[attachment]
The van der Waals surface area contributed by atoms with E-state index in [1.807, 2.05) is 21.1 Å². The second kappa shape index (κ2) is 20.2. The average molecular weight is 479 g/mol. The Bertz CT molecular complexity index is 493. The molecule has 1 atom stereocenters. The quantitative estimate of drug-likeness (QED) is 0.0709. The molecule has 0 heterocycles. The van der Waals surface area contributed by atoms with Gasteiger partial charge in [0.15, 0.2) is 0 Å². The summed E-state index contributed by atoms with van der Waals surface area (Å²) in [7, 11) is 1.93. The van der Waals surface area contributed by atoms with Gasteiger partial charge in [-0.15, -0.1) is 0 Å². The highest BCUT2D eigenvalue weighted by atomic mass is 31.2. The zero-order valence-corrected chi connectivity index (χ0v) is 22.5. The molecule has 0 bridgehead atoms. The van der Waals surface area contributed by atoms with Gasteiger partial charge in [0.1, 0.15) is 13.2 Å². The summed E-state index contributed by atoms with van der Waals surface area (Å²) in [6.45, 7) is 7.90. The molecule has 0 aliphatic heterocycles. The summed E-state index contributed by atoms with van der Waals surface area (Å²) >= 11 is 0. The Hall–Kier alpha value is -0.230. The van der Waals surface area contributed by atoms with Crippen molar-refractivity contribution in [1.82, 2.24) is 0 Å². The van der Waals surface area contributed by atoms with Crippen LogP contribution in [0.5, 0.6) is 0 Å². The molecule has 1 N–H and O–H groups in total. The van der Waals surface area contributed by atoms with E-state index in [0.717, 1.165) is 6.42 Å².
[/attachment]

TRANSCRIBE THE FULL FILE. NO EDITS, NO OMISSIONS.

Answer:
The van der Waals surface area contributed by atoms with E-state index in [1.807, 2.05) is 21.1 Å². The second kappa shape index (κ2) is 20.2. The average molecular weight is 479 g/mol. The Bertz CT molecular complexity index is 493. The molecule has 1 atom stereocenters. The quantitative estimate of drug-likeness (QED) is 0.0709. The molecule has 0 heterocycles. The van der Waals surface area contributed by atoms with Gasteiger partial charge in [0.15, 0.2) is 0 Å². The summed E-state index contributed by atoms with van der Waals surface area (Å²) in [7, 11) is 1.93. The van der Waals surface area contributed by atoms with Gasteiger partial charge in [-0.15, -0.1) is 0 Å². The highest BCUT2D eigenvalue weighted by atomic mass is 31.2. The zero-order valence-corrected chi connectivity index (χ0v) is 22.5. The molecule has 0 bridgehead atoms. The van der Waals surface area contributed by atoms with Gasteiger partial charge in [0.1, 0.15) is 13.2 Å². The summed E-state index contributed by atoms with van der Waals surface area (Å²) in [6.45, 7) is 7.90. The molecule has 0 aliphatic heterocycles. The summed E-state index contributed by atoms with van der Waals surface area (Å²) >= 11 is 0. The Hall–Kier alpha value is -0.230. The van der Waals surface area contributed by atoms with Crippen molar-refractivity contribution in [1.82, 2.24) is 0 Å². The van der Waals surface area contributed by atoms with Crippen LogP contribution in [0.5, 0.6) is 0 Å². The molecule has 1 N–H and O–H groups in total. The van der Waals surface area contributed by atoms with E-state index in [0.717, 1.165) is 6.42 Å².